1400 Block Rehab takes big step forward in Wheeling | News, Sports, Jobs
picture by: Eric Ayres/File
WHEELING – Plans to redevelop historic buildings in the 1400 block of Market Street in downtown Wheeling not only came to the fore Tuesday night, but were pushed to the point where things should really be gearing up in the coming months.
Wheeling City Council members approved an ordinance authorizing City Manager Robert Herron to spend a total of $99,312 on various bills from the companies the city has partnered with on the long-awaited project. Pittsburgh developer Desmone Architects and its project manager, Tipping Point Management Company, have been coordinating aspects of the projects for the past several months. Work on the historic tax credit application, architectural and engineering work, pre-design, and other expenses are paid for through the city’s 2022 Tax Increment Funding (TIF) bond .
City officials have been pushing this project over the past few months, and work has been going on behind the scenes to stabilize some of the structural issues in parts of the row of aging buildings. Bricks on the upper level of the southernmost building fell, forcing the city to close part of the driveway.
Jim Ambrose, chairman of Tipping Point, told council members on Tuesday night that the company was working to resolve some of those issues ahead of full-scale building transformations.
“We actually just received a very favorable award this weekend for emergency stabilization and block remediation,” Ambrose said. “As you know, the building took on a lot of water over the summer, and we need to make sure we secure them so that as the colder months come and they get frozen, they are better protected and don’t win. I won’t take any more damage.
Ambrose said officials from Desmone and Tipping Point were in Wheeling all day Tuesday with some of their lending partners, touring buildings and checking out work being done in the city to better understand the local market.
“They’re really excited,” Ambrose said, applauding city leaders for their efforts to revitalize downtown and other parts of Wheeling. “Your support and collaboration so far has been an incredible asset to the project, and I really think it has a real chance to show not only other historic revitalization projects like this what it could look like a public-private partnership for the city of Wheeling, but also for the rest of the state.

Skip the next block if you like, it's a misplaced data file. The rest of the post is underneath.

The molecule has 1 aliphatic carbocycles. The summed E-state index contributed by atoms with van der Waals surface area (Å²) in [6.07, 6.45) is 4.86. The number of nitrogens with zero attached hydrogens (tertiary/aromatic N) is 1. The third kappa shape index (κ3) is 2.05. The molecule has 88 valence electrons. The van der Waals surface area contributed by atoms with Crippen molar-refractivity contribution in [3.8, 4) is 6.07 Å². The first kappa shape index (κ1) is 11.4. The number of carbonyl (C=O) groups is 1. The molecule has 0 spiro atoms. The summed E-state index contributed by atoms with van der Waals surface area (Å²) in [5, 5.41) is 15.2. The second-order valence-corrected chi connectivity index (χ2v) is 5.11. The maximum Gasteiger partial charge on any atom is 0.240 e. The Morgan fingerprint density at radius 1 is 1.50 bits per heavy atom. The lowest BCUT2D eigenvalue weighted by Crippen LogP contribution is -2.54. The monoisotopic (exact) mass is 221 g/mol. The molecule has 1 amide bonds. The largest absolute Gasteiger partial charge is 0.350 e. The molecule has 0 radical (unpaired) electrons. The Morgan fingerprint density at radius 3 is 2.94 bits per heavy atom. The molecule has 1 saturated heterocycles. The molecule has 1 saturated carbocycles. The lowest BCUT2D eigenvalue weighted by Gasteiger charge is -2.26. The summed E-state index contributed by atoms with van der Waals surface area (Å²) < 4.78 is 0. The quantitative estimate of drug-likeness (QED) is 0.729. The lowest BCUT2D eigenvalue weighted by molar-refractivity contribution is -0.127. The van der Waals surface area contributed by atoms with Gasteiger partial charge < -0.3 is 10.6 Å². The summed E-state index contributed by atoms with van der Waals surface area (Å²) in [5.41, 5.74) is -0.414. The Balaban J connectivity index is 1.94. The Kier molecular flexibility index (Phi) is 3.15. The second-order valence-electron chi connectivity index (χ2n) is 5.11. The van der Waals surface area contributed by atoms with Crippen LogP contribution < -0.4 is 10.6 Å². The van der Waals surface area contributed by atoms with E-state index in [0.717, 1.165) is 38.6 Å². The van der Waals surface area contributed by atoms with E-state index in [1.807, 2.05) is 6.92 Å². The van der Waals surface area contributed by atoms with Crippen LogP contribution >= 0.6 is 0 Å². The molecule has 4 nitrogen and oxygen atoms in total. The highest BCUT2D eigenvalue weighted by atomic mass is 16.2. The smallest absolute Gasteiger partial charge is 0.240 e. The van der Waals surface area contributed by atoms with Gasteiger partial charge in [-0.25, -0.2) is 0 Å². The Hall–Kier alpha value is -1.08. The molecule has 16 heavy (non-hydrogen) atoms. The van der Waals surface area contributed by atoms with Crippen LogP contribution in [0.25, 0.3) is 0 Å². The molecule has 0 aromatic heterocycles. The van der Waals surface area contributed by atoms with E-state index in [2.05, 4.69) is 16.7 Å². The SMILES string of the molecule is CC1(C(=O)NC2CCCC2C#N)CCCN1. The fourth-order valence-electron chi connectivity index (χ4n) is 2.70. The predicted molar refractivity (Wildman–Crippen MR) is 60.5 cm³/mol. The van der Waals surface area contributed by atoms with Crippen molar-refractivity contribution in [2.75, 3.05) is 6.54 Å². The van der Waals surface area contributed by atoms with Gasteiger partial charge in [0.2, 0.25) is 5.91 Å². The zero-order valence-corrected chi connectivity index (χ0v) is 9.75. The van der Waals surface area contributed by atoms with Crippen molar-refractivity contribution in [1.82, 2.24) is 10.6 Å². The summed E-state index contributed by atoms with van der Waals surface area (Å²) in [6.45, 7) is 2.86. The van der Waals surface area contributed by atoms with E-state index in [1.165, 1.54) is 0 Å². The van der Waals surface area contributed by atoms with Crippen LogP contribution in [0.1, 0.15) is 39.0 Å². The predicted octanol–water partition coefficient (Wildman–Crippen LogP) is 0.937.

“I really think it’s a great business model for other communities to be able to rehabilitate these critically important historic structures.”
The City of Wheeling acquired the row of deteriorating historic buildings in the 1400 block of Market Street several years ago in hopes of finding a private investor to help breathe new life into them.
“It took us a lot of twists and turns to get here,” Wheeling Mayor Glenn Elliott said, noting that members of a former city council thought it was important for the city to save this row of historic buildings from ruin. downtown, by appropriating and working for conservation. a new future for them.
A number of other potential developers have come forward in the past only to back out of projects that never materialized. The mayor said Desmone’s ambitious proposal – estimated at around $7 million – holds great promise.
“It’s a tough historic preservation project, but the hope is that we can save these four buildings,” the mayor said. “If we save these four buildings…we’re really keeping a block that for many years underperformed, and adding some life and vibrancy to it.”
Ambrose touted the location, noting that if they zoom out of the site plan, the buildings are at the center of an urban footprint close to West Virginia Community College, Center Market, WesBanco Arena and other downtown businesses and attractions, East Wheeling and Center Wheeling.
“It really takes you to this place, sort of in the heart of the city,” Ambrose said. “There are four buildings, and they are all historic. The intent at the first level, we want to introduce some sort of 6pm activation whenever it comes to restaurants and nightlife type stores.
Additions have been made to parts of the buildings over the years. Ambrose said they intended to remove some of those non-historic additions to the rear to create a nice outdoor seating experience along the driveway.
“On the upper floors, the intention is to preserve whatever historic integrity we can save to put in some of the coolest, most rugged apartments you’ll ever see,” Ambrose said, noting that they plan to use spaces like AirBnB for some. vacant dwellings.
The entities have worked with Wheeling Heritage on the project, and Ambrose said they have continued to draw on Wheeling Heritage’s expertise to come up with ideas to help preserve the history of the once occupied block which has seen many many companies have come and gone over the years – some legitimate and some not so much.
“Everyone knows the crowd was there at some point,” Ambrose said. “We have some cool racketeering props and stuff that happened there. We want to create themes in many different spaces so that they continue to celebrate Wheeling’s heritage and history, and almost create an experience in themselves for locals and for those who visit.
The city once estimated the cost of reducing and demolishing the buildings at $350,000. Under the city’s original memorandum of understanding with Desmone, the city would invest that amount of money in the redevelopment project instead of spending it on demolition.
“For more than six years, City Council has worked to preserve these historic structures,” Vice Mayor Chad Thalman said. “I am happy to see this project take a step forward and a potential major investment by a private developer.”